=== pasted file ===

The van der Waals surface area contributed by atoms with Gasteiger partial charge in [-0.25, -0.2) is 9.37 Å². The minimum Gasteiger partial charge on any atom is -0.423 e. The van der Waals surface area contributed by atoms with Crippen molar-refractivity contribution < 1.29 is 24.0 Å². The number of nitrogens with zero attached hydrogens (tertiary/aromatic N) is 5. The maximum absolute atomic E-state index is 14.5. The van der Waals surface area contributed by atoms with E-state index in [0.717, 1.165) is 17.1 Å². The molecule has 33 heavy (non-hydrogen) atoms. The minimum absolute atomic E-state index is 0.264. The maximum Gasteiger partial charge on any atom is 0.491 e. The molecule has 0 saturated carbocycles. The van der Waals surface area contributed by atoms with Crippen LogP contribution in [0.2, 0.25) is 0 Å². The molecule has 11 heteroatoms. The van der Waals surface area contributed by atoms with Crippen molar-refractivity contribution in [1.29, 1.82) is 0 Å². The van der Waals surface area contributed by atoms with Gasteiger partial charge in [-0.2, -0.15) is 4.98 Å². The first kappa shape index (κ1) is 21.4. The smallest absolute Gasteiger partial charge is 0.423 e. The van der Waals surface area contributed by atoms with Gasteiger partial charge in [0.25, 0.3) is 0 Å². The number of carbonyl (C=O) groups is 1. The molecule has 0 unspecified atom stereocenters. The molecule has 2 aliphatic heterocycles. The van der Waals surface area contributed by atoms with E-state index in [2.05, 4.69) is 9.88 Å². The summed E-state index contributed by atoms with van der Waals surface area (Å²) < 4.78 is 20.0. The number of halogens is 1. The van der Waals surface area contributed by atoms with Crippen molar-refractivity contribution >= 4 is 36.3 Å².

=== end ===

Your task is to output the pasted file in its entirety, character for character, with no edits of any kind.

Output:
The van der Waals surface area contributed by atoms with Gasteiger partial charge in [-0.25, -0.2) is 9.37 Å². The minimum Gasteiger partial charge on any atom is -0.423 e. The van der Waals surface area contributed by atoms with Crippen molar-refractivity contribution < 1.29 is 24.0 Å². The number of nitrogens with zero attached hydrogens (tertiary/aromatic N) is 5. The maximum absolute atomic E-state index is 14.5. The van der Waals surface area contributed by atoms with E-state index in [0.717, 1.165) is 17.1 Å². The molecule has 33 heavy (non-hydrogen) atoms. The minimum absolute atomic E-state index is 0.264. The maximum Gasteiger partial charge on any atom is 0.491 e. The molecule has 0 saturated carbocycles. The van der Waals surface area contributed by atoms with Crippen LogP contribution in [0.2, 0.25) is 0 Å². The molecule has 11 heteroatoms. The van der Waals surface area contributed by atoms with Crippen molar-refractivity contribution in [1.29, 1.82) is 0 Å². The van der Waals surface area contributed by atoms with Gasteiger partial charge in [-0.2, -0.15) is 4.98 Å². The first kappa shape index (κ1) is 21.4. The smallest absolute Gasteiger partial charge is 0.423 e. The van der Waals surface area contributed by atoms with Gasteiger partial charge in [0.25, 0.3) is 0 Å². The number of carbonyl (C=O) groups is 1. The molecule has 0 unspecified atom stereocenters. The molecule has 2 aliphatic heterocycles. The van der Waals surface area contributed by atoms with E-state index in [2.05, 4.69) is 9.88 Å². The summed E-state index contributed by atoms with van der Waals surface area (Å²) < 4.78 is 20.0. The number of halogens is 1. The van der Waals surface area contributed by atoms with Crippen molar-refractivity contribution >= 4 is 36.3 Å².